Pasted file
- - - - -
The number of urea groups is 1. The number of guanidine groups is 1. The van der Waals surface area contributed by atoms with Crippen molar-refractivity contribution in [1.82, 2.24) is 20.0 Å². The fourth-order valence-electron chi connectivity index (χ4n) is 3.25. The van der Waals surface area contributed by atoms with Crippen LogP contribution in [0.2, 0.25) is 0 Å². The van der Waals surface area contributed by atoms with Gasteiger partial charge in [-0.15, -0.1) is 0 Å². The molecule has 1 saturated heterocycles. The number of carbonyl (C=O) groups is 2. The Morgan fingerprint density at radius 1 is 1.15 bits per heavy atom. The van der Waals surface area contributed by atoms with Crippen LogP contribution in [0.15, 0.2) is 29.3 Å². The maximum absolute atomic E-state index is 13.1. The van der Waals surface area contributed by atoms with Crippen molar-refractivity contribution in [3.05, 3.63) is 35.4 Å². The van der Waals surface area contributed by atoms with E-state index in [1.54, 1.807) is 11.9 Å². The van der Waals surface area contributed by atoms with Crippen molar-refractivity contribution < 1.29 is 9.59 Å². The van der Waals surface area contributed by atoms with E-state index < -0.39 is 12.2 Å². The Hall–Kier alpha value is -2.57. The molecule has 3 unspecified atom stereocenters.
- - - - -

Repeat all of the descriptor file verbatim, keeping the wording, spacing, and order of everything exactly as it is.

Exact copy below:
The number of urea groups is 1. The number of guanidine groups is 1. The van der Waals surface area contributed by atoms with Crippen molar-refractivity contribution in [1.82, 2.24) is 20.0 Å². The fourth-order valence-electron chi connectivity index (χ4n) is 3.25. The van der Waals surface area contributed by atoms with Crippen LogP contribution in [0.2, 0.25) is 0 Å². The van der Waals surface area contributed by atoms with Gasteiger partial charge in [-0.15, -0.1) is 0 Å². The molecule has 1 saturated heterocycles. The number of carbonyl (C=O) groups is 2. The Morgan fingerprint density at radius 1 is 1.15 bits per heavy atom. The van der Waals surface area contributed by atoms with Crippen LogP contribution in [0.15, 0.2) is 29.3 Å². The maximum absolute atomic E-state index is 13.1. The van der Waals surface area contributed by atoms with Crippen molar-refractivity contribution in [3.05, 3.63) is 35.4 Å². The van der Waals surface area contributed by atoms with E-state index in [1.54, 1.807) is 11.9 Å². The van der Waals surface area contributed by atoms with Crippen molar-refractivity contribution < 1.29 is 9.59 Å². The van der Waals surface area contributed by atoms with E-state index < -0.39 is 12.2 Å². The Hall–Kier alpha value is -2.57. The molecule has 3 unspecified atom stereocenters.